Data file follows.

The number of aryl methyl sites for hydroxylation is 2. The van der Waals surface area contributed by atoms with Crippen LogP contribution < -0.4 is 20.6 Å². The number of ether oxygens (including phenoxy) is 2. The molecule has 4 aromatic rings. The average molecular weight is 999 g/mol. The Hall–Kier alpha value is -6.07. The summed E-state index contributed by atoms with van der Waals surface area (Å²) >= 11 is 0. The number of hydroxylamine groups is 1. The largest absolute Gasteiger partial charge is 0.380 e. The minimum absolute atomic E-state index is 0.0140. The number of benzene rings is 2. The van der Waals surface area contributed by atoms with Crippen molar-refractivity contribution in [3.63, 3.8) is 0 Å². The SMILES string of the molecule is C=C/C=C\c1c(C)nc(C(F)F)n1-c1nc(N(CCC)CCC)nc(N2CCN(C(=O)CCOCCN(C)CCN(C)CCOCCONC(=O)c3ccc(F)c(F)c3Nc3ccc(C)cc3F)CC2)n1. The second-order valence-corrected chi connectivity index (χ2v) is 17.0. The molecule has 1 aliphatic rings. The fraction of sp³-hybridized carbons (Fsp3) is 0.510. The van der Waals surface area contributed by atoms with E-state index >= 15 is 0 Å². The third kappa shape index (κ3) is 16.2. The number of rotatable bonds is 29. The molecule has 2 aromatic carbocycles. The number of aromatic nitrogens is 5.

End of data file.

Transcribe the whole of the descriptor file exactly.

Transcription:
The number of aryl methyl sites for hydroxylation is 2. The van der Waals surface area contributed by atoms with Crippen LogP contribution < -0.4 is 20.6 Å². The number of ether oxygens (including phenoxy) is 2. The molecule has 4 aromatic rings. The average molecular weight is 999 g/mol. The Hall–Kier alpha value is -6.07. The summed E-state index contributed by atoms with van der Waals surface area (Å²) >= 11 is 0. The number of hydroxylamine groups is 1. The largest absolute Gasteiger partial charge is 0.380 e. The minimum absolute atomic E-state index is 0.0140. The number of benzene rings is 2. The van der Waals surface area contributed by atoms with Crippen molar-refractivity contribution in [3.63, 3.8) is 0 Å². The SMILES string of the molecule is C=C/C=C\c1c(C)nc(C(F)F)n1-c1nc(N(CCC)CCC)nc(N2CCN(C(=O)CCOCCN(C)CCN(C)CCOCCONC(=O)c3ccc(F)c(F)c3Nc3ccc(C)cc3F)CC2)n1. The second-order valence-corrected chi connectivity index (χ2v) is 17.0. The molecule has 1 aliphatic rings. The fraction of sp³-hybridized carbons (Fsp3) is 0.510. The van der Waals surface area contributed by atoms with E-state index >= 15 is 0 Å². The third kappa shape index (κ3) is 16.2. The number of rotatable bonds is 29. The molecule has 2 aromatic carbocycles. The number of aromatic nitrogens is 5.